What Will The New Apple Watch Mean For Runners?

The new Apple Watch will work with third party GPS-based tracking apps such as Strava (pictured above), RunKeeper, MapMyFitness, Nike+ and others.

The highly anticipated device will be available for pre-order on April 10. 

At the company’s “Spring Forward” event in San Francisco on Monday, Apple announced that its highly anticipated Apple Watch will be available for pre-order on April 10 and in-store purchases on April 24.

The Apple Watch Sport comes in two sizes—38 and and 42 millimeters—and features a sport-style wristband with white, blue, green, pink and black color options. The 38-millimeter version will retail for $349 while the 42-millimeter version is $399.

What does this mean for runners? And does it solve an unmet need? The impact remains to be seen given the prevalence of already available GPS-enabled running watches and tracking devices that don’t require you to use an iPhone. Runners and cyclists planning to use the water-resistant Apple Watch Sport—which is equipped with WiFi, Bluetooth, a heart-rate sensor, accelerometer and gyroscope—must carry their iPhones (version 5 and above) with them to enable the GPS technology on their wrists and provide real-time data about pace, distance, heart rate and calories burned for various types of activities. The watch will work with Apple’s own Activity and Workout apps, as well as with third party fitness and tracking apps such as Strava, Nike+ and others.

“We want people to be healthier by being more active,” Apple CEO Tim Cook said in the presentation. “[Apple Watch] tracks daily movement, how long you’re exercising and even reminds you if you’ve been sitting too long. Apple Watch will also send you reminders to be more active. In fact, on a Monday, it will send you a report on previous week and help you set goals for the next week. It’s like having a coach on your wrist.”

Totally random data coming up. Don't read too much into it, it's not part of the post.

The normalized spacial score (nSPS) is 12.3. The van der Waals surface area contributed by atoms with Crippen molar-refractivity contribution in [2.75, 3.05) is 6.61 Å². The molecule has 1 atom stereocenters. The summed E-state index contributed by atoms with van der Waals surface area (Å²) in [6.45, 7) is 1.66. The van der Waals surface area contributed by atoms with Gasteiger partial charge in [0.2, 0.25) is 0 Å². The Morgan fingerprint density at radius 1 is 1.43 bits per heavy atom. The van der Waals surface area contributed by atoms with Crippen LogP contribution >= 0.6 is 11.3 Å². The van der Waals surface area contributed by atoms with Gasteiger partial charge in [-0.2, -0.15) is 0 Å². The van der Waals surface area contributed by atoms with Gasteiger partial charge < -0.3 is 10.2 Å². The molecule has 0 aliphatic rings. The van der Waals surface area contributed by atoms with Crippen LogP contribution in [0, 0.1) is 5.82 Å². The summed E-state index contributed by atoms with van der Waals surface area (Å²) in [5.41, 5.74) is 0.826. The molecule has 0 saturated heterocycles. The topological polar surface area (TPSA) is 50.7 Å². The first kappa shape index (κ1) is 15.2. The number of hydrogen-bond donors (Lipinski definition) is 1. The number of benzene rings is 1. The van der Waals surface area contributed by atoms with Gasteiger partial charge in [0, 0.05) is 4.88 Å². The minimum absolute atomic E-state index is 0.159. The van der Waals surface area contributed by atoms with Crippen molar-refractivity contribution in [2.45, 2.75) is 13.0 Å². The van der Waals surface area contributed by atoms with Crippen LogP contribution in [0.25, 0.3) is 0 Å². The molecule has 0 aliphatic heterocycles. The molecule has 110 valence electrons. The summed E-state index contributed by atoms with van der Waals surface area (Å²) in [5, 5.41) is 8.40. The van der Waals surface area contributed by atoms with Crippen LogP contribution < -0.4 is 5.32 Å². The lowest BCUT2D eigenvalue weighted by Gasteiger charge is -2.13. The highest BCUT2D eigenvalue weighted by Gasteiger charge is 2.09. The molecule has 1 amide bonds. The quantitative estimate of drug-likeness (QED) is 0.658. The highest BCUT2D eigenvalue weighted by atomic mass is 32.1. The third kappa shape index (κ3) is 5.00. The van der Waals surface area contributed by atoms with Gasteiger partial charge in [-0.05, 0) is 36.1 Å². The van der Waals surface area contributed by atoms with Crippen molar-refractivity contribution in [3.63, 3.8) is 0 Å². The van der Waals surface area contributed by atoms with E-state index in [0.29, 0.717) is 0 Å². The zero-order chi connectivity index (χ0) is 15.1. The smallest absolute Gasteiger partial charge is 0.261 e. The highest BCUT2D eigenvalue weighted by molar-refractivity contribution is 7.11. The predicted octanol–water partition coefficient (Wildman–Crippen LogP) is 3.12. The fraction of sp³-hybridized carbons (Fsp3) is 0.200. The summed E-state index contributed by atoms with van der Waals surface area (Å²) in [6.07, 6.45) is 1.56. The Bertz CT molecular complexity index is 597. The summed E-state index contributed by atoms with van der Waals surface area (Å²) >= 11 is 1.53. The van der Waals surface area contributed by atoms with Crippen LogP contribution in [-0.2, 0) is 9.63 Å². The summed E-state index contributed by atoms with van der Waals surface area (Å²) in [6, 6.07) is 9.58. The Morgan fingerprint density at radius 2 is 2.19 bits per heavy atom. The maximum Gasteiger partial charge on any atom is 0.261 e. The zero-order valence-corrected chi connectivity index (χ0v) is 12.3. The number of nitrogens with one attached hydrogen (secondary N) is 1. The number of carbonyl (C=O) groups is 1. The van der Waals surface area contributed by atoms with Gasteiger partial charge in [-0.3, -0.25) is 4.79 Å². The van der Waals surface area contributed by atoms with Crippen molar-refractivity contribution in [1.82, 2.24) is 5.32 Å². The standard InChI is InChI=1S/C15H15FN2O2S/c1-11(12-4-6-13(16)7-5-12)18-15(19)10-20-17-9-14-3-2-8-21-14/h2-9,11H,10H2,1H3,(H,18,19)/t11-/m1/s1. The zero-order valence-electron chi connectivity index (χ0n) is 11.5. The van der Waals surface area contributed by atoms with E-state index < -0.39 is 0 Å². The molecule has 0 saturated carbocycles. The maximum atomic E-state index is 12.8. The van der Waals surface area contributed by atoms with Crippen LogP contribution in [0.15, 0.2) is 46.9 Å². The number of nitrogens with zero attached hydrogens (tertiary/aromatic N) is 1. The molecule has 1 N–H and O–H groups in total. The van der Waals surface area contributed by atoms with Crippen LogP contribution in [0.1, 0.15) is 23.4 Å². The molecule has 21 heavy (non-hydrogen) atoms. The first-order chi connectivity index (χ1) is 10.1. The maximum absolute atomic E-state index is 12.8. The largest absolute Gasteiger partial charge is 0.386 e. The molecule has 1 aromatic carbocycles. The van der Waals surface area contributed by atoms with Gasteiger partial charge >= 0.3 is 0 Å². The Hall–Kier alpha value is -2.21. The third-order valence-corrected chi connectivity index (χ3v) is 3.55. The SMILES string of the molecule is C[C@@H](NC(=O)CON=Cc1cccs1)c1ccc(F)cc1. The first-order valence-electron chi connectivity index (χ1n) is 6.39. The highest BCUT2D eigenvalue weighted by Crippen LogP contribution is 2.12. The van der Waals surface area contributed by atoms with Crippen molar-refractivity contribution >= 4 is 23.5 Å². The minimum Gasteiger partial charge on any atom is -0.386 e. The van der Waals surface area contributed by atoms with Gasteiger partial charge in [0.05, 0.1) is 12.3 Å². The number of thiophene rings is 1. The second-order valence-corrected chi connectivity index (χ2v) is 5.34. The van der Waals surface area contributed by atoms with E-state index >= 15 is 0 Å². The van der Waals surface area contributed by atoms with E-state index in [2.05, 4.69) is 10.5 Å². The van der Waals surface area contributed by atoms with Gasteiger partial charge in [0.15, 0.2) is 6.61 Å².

A custom-designed anodized aluminum case comes in silver or space gray and is 60 percent stronger than standard alloy—but still light enough to be comfortable for athletic activities, Apple senior vice president of design, Johnny Ive, said during the presentation. The display is protected by strengthened ion-X glass to protect against dings and scratches.

One of the most impressive features of the new Apple Watch is its purported battery life. “It has all-day battery life across a range of activities,” Cook said. “Eighteen hours for most people.” It is unknown as of this writing how hours-long runs and frequent app usage will affect that number, but Competitor editors are hoping to put it to the test in the coming months.

Many GPS-based activity tracking companies have been working closely with Apple since the initial announcement of the watch last September to create custom apps that will work with the device. Strava has redesigned its mobile app to seamlessly integrate with Apple Watch’s technology, delivering effortless connectivity and a more personal, engaging, and real-time training experience for cyclists and runners.

“The redesigned app will extend the breadth of Strava’s product portfolio from web and mobile to the most anticipated wearable device of our time, Apple Watch,” Erik Joule, Strava’s chief marketing and commerce officer said in a press release.

Apple featured model Christy Turlington Burns, founder of Every Mother Counts and a dedicated marathoner, as the first person in the world to finish a half marathon using an Apple Watch. Turlington ran the Kilimanjaro Half Marathon on March 1 using the Apple Watch. She will also use the device—while blogging about her experiences on Apple.com—in preparation for next month’s London Marathon, where she hopes to break four hours.

“It’s motivation—not just for training but for everyday things,” Turlington said during the press event. “During the race I relied on workout app to track time, measure distance and push my pace. In my short time using it, I can already see how it will be an important part of my life. I relied on it pretty heavily [during the half marathon]. There was a lot of altitude and elevation, so I checked it quite frequently.”

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